When Australia’s largest private health insurer suggests a fundamental change to the referral system, alarm bells sound.
BUPA has asked the government to encourage GPs to use ‘open referrals’.
This is where a patient can visit more than one specialist before making their choice, without needing to return to the GP for additional referrals.
This would enable “patients to act on information regarding costs and possible consequences of various treatments,” BUPA says.
However, its definition of the word ‘open’ remains a little open.
Does the insurer envisage that this would allow the patient to go to the specialist’s colleague next door, who charges less?
If so, that is already the case.
Although most patients are unaware, a GP referral to a named specialist remains valid even if the patient books with another specialist in the same field.
In practice, this most often occurs with colleagues who share reception staff. But technically the patient can choose any doctor in Australia from that specialty, although this rarely occurs.
One can imagine occasional scenarios where this might be reasonable—if the named specialist had a long waiting list and another doctor cooperatively offered to fit them in.
Ideally, this would involve a second GP visit for a new, named referral, but sometimes that’s not possible.
However, BUPA’s ‘open referral’ suggestion seems to go further than this, implying that patients should be able to go from specialist to specialist based on a single GP referral.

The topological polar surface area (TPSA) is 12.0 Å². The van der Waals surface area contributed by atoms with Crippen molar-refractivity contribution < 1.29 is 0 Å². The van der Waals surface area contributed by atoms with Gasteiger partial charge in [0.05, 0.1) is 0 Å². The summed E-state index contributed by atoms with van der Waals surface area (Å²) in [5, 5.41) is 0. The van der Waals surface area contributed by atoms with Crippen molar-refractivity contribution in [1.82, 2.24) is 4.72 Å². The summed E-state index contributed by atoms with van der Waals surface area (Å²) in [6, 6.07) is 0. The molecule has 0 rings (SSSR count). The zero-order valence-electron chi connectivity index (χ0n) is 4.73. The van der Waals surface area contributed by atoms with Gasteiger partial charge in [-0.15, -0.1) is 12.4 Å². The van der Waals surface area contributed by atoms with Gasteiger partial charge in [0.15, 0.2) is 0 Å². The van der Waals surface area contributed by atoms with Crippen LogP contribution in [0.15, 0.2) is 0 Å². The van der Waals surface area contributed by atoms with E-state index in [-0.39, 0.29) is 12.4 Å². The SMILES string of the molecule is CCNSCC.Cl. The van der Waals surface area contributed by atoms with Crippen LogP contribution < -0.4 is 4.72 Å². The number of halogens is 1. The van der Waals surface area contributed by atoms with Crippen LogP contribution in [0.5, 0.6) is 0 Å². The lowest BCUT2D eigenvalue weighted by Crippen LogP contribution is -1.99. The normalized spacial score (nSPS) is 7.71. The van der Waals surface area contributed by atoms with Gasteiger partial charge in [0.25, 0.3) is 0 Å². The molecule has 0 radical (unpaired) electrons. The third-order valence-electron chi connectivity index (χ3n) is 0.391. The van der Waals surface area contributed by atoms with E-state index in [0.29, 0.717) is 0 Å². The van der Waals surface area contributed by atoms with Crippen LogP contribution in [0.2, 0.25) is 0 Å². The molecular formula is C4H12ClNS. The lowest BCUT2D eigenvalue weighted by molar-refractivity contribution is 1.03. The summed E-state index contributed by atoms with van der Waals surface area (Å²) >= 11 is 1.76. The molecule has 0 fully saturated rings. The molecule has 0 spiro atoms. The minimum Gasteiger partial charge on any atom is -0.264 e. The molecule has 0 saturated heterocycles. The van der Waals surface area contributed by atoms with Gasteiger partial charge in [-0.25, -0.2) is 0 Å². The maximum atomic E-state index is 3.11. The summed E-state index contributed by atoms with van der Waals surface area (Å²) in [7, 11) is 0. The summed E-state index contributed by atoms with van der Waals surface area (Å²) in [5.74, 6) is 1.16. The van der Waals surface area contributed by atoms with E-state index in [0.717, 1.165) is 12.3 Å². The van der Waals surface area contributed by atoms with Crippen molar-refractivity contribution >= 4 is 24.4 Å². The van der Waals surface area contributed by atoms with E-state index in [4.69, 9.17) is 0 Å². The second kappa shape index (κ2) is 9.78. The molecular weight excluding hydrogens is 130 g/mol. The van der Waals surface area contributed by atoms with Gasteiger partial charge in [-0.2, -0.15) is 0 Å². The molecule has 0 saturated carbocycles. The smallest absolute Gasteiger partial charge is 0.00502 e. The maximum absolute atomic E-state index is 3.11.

That’s where the proposal starts to look odd.
Presumably, they are hoping that Medicare rebates will be available for each of those specialists.
After all, specialists and patients can already come to whatever financial arrangements they like outside the Medicare system.
When Australian Doctor contacted BUPA to clarify who they envisaged might pay for these multiple specialist visits (Medicare, patients or health funds?), their spokesperson replied: “We don’t propose to have all the answers but are instead asking the questions to prompt thinking in this area.”
Visiting more than one specialist without the GP’s knowledge also raises the spectre of patients choosing inappropriate services that the GP would not have requested.
There are excellent reasons why our expensive—and potentially dangerous—healthcare system requires decent GP gatekeepers. Chip away at those gates at your peril … hello America.
I wonder whether the ‘multiple specialists’ gambit is a distractor and the real issue is the ability for patients to switch specialists based on price?
There are some good arguments for enhancing the transparency for out-of-pocket costs for specialist care, and, in an ideal, world this information would already be known by the GP and patient when writing the initial referral.
So, if the end result of this brouhaha is merely that patients are made more aware of their already-existing right to see a colleague instead of the named specialist, that’s not necessarily a bad thing.
I’d just feel more comfortable if pushing the boundaries of that agenda was being advocated by health consumers, rather than health funds.